Tales from the Borderlands is the true successor to The Walking Dead, picking up the torch from the profoundly disappointing Walking Dead Season Two and showing the games industry how to make people care about some god damned characters.
Transformers is at its best when someone actually tries to do something with the idea of Transformers; exploring the lore beyond “Autobots hate Decepticons, and they’re fighting over a MacGuffin.” That’s why there are so many awful Transformers things out there — this franchise is not quite as fully formed as it appears. Michael Bay’s first Transformers was a solid example of this because it framed the Autobots and Decepticons as part of a larger narrative, almost incomprehensible to the humans who suddenly found themselves in the deep end of the galactic pool; an extension of the basic story concepts seen in Generation 1.
Transformers Animated, conversely, scaled it down. It put a small, ragtag team (Optimus Prime wasn’t even the leader of the Autobots — he was in charge of an asteroid cleanup crew!) at the show’s emotional and narrative core. They were a very small part of a larger story, but the humans were even smaller. So you have these failures and rejects suddenly thrust into the unenviable position of being the first and last lines of defense against Megatron and his reborn Decepticon army. They weren’t just in the deep end, they were trying to keep a whole planet afloat. It’s a Transformers series with an idea, even if that idea lacks any sort of larger thematic resonance.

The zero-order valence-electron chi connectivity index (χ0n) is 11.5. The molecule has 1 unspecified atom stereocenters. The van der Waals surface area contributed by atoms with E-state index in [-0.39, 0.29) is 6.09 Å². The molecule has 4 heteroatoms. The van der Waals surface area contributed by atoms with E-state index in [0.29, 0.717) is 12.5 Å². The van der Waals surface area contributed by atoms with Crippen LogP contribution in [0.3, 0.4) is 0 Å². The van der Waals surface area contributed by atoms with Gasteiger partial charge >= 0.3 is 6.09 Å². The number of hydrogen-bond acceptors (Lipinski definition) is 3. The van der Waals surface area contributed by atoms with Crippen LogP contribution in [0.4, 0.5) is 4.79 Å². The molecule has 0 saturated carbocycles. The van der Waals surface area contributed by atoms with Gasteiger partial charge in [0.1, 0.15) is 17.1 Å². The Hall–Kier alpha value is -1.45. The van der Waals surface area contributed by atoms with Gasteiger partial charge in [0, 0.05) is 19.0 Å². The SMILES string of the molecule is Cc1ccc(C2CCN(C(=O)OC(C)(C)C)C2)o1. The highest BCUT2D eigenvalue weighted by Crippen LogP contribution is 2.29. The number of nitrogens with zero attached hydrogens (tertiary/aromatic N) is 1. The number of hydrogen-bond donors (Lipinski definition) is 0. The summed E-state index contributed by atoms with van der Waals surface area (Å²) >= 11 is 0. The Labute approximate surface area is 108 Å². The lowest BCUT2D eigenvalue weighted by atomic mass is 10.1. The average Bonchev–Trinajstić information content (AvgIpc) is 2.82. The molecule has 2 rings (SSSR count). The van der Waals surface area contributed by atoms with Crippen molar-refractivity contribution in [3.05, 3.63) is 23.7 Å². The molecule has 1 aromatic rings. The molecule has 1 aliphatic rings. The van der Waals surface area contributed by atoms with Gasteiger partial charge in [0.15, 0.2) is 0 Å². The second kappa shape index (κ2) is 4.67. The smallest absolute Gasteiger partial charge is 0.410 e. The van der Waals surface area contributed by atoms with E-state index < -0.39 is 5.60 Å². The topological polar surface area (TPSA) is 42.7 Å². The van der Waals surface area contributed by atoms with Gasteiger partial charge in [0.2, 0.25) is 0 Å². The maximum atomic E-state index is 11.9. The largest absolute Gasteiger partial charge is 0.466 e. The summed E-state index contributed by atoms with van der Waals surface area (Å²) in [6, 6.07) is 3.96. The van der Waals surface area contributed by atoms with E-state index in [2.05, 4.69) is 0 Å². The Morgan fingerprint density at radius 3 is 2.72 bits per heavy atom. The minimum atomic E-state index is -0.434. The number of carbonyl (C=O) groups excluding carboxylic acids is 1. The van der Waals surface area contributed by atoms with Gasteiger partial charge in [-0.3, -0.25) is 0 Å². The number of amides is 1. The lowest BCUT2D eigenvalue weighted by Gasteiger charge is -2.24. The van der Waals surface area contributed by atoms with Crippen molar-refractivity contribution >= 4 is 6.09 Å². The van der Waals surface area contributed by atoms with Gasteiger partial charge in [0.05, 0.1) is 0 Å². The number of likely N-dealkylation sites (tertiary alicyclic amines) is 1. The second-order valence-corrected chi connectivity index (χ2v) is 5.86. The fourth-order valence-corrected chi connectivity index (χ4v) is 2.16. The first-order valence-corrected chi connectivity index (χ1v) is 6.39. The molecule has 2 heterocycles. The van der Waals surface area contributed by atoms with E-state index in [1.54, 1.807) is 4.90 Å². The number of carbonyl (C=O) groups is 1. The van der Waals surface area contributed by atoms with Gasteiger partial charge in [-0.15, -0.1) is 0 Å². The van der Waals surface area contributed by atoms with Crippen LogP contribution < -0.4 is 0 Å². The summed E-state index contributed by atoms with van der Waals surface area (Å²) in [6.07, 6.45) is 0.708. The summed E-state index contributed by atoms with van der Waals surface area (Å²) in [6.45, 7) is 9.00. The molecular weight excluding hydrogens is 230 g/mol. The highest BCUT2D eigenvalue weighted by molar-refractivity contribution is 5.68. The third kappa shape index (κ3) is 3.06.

That’s where Transformers: Devastation comes in. It’s not a great Transformers game because it goes back to the well, bringing the iconic G1 designs to the fore once again. It’s spectacular because this is a Platinum Games Transformers game, not a Transformers game made by Platinum Games. There’s scope to the boss fights, there’s weight to the combat, there’s style pouring out of every move the player makes. It’s an action game made with a propulsive sense of purpose, one that also stands as an argument for my well-documented love of this franchise.
Devastation works as a sort of counterpart to my beloved More Than Meets the Eye comic, a work similar in execution if not profoundly dissimilar in tone. This game belongs to Platinum, just as much as MTMTE belongs to James Roberts. In any year, a singular work like this deserves recognition. Consider it luck that the task of recognition falls to someone who adores this particular universe. Transformers Devastation is my profoundly subjective Game of the Year.